Bernard E. Rollin; Iowa State Press, 1998
How can science teach us that animals feel no pain when our common sense observations tell us otherwise? Rollin offers a welcome insight into questions like this in The Unheeded Cry, a rare, reasonable account of the difficult and controversial issues surrounding the images of animals found in science. Widely hailed on its first appearance, the book is updated here to include recent changes in thinking and practice in this fast growing field.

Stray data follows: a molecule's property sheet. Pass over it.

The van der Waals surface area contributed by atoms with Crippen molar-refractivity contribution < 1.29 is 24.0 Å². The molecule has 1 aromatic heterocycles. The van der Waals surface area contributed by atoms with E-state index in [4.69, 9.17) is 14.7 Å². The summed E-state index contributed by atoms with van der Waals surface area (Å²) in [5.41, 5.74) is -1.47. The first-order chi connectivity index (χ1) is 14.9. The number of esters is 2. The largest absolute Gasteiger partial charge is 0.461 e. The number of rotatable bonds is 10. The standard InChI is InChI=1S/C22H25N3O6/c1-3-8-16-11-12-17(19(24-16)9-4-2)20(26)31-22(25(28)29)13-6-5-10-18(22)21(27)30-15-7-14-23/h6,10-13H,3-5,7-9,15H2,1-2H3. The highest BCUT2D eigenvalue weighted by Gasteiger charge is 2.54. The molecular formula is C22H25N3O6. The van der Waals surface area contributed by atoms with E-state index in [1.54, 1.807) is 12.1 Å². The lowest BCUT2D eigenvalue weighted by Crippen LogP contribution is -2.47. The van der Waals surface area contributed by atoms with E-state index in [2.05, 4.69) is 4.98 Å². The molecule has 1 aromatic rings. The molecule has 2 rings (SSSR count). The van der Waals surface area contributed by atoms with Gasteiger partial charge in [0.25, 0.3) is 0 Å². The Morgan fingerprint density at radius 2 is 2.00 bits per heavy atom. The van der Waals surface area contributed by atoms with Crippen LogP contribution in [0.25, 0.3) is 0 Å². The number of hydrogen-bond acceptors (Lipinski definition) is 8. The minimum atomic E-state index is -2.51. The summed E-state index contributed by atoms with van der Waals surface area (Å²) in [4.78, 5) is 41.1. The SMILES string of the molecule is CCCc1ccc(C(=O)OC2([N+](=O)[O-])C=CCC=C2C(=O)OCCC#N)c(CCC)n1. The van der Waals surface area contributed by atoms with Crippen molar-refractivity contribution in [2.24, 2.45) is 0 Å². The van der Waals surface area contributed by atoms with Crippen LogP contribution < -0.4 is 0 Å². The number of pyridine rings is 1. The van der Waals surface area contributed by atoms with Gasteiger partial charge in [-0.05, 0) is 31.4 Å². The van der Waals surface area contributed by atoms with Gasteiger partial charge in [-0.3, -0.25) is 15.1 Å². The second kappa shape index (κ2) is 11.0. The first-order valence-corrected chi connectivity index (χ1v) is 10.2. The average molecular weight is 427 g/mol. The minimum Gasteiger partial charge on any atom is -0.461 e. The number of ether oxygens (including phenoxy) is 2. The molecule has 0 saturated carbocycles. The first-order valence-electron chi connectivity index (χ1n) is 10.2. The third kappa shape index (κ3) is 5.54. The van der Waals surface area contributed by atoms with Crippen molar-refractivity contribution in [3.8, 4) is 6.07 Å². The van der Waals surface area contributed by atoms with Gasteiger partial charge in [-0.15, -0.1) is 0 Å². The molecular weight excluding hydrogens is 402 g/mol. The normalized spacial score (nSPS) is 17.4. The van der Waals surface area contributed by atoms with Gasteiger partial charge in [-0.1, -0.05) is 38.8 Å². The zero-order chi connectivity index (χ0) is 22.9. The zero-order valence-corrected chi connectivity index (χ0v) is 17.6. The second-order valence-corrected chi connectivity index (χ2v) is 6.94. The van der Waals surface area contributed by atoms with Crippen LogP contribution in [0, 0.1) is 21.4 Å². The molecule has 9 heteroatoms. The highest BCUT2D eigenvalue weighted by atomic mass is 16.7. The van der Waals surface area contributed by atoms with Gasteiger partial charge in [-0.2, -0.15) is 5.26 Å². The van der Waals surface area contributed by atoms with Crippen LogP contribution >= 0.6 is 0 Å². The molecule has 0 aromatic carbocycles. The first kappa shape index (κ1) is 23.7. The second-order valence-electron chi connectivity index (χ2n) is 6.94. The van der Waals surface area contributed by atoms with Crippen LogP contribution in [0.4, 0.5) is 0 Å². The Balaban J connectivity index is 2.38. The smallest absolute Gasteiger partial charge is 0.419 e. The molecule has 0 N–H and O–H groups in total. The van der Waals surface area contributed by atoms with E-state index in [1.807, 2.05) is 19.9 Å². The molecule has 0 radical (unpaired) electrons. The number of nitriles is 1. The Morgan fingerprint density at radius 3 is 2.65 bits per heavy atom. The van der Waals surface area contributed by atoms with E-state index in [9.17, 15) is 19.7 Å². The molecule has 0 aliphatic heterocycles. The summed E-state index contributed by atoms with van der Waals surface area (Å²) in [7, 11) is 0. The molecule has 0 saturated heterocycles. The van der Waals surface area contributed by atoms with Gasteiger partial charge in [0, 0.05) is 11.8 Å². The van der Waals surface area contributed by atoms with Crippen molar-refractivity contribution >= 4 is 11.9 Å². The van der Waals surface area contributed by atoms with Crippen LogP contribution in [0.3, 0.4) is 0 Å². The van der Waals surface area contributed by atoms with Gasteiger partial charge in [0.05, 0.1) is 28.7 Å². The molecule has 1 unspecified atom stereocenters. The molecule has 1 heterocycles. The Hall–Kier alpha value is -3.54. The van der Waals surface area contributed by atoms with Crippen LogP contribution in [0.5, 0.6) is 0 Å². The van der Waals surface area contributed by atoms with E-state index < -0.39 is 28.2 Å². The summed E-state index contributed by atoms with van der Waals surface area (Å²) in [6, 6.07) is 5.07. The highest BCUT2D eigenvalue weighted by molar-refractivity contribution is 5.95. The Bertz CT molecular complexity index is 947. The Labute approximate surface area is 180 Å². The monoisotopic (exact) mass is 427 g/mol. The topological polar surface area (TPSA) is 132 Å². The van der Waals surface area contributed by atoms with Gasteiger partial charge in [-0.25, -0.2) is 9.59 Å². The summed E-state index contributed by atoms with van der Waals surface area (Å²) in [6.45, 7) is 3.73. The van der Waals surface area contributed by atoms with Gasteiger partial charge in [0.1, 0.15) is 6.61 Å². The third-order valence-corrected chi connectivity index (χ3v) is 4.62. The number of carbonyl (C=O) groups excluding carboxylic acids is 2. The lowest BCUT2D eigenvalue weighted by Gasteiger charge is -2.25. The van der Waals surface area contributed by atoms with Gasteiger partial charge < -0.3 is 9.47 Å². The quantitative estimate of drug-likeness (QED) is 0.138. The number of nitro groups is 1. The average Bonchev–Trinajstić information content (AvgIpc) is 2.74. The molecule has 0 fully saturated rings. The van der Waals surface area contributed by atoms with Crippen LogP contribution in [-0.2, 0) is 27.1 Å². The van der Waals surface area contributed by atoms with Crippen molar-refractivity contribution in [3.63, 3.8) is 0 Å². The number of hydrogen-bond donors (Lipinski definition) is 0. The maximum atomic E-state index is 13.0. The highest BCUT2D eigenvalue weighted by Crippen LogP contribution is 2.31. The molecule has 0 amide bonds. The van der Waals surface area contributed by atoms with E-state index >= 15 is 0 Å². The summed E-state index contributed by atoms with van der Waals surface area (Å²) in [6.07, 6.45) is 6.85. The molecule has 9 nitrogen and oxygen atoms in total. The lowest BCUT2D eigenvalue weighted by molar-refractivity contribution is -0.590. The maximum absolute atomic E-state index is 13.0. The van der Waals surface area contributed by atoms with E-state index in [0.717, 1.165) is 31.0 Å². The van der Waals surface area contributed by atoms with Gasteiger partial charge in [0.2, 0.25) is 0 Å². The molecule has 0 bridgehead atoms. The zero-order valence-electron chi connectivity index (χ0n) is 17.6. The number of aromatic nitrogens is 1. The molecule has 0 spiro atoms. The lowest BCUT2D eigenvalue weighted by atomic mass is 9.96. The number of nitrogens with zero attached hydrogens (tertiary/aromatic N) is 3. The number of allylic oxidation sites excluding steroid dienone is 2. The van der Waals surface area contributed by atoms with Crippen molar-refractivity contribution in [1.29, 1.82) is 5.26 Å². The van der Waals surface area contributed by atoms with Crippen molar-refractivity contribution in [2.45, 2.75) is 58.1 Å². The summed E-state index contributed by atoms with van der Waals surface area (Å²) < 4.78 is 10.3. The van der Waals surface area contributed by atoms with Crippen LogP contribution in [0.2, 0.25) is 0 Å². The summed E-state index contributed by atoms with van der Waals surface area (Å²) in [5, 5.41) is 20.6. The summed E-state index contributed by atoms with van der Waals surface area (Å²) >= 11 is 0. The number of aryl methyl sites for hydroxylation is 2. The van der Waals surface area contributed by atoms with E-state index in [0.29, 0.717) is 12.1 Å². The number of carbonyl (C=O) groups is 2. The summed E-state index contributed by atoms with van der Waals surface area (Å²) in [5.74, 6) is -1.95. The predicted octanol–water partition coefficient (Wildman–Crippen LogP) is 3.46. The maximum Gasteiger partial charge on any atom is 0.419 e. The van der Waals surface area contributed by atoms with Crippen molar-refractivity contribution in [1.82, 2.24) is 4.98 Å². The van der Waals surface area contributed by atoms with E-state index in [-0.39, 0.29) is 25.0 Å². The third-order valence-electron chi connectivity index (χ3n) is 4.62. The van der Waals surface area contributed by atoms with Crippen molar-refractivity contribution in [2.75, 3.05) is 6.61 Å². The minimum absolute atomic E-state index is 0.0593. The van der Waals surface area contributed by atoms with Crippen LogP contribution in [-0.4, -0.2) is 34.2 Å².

With anecdotes and a dose of humour, Rollin pokes holes in the neutral, objective, and value-free stance of animal-using scientists in the positivist tradition. He shows how this stance leads to the denial of the existence of animal consciousness and pain, and he points out the consequences. His work will help professionals and amateurs with an interest in the moral status of animals in their attempts to penetrate the fortress of scientific ideology and practice, and to effect change.